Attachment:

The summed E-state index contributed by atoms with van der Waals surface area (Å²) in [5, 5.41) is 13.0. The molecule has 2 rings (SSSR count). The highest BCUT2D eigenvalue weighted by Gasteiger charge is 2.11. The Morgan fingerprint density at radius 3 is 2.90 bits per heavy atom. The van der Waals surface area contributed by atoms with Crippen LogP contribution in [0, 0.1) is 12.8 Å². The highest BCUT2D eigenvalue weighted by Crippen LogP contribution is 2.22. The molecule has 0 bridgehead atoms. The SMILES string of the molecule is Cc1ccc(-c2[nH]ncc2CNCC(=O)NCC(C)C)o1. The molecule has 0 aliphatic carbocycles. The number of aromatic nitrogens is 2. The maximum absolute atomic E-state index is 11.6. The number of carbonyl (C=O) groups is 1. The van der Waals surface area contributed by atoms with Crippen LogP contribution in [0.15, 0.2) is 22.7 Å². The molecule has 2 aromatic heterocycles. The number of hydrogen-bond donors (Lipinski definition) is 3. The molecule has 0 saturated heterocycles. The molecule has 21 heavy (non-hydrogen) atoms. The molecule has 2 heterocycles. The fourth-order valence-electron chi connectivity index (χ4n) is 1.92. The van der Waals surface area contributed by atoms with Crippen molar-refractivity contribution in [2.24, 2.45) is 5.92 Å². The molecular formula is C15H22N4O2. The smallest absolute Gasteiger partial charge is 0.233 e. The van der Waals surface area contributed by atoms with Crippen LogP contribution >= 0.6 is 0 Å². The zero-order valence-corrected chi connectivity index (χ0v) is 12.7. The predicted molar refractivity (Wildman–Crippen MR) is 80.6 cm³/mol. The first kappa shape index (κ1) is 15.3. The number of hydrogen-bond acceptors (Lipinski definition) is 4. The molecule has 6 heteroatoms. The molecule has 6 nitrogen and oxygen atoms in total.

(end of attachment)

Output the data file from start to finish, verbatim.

The summed E-state index contributed by atoms with van der Waals surface area (Å²) in [5, 5.41) is 13.0. The molecule has 2 rings (SSSR count). The highest BCUT2D eigenvalue weighted by Gasteiger charge is 2.11. The Morgan fingerprint density at radius 3 is 2.90 bits per heavy atom. The van der Waals surface area contributed by atoms with Crippen LogP contribution in [0, 0.1) is 12.8 Å². The highest BCUT2D eigenvalue weighted by Crippen LogP contribution is 2.22. The molecule has 0 bridgehead atoms. The SMILES string of the molecule is Cc1ccc(-c2[nH]ncc2CNCC(=O)NCC(C)C)o1. The molecule has 0 aliphatic carbocycles. The number of aromatic nitrogens is 2. The maximum absolute atomic E-state index is 11.6. The number of carbonyl (C=O) groups is 1. The van der Waals surface area contributed by atoms with Crippen LogP contribution in [0.15, 0.2) is 22.7 Å². The molecule has 2 aromatic heterocycles. The number of hydrogen-bond donors (Lipinski definition) is 3. The molecule has 0 saturated heterocycles. The molecule has 21 heavy (non-hydrogen) atoms. The molecule has 2 heterocycles. The fourth-order valence-electron chi connectivity index (χ4n) is 1.92. The van der Waals surface area contributed by atoms with Crippen molar-refractivity contribution in [2.24, 2.45) is 5.92 Å². The molecular formula is C15H22N4O2. The smallest absolute Gasteiger partial charge is 0.233 e. The van der Waals surface area contributed by atoms with Crippen LogP contribution >= 0.6 is 0 Å². The zero-order valence-corrected chi connectivity index (χ0v) is 12.7. The predicted molar refractivity (Wildman–Crippen MR) is 80.6 cm³/mol. The first kappa shape index (κ1) is 15.3. The number of hydrogen-bond acceptors (Lipinski definition) is 4. The molecule has 6 heteroatoms. The molecule has 6 nitrogen and oxygen atoms in total.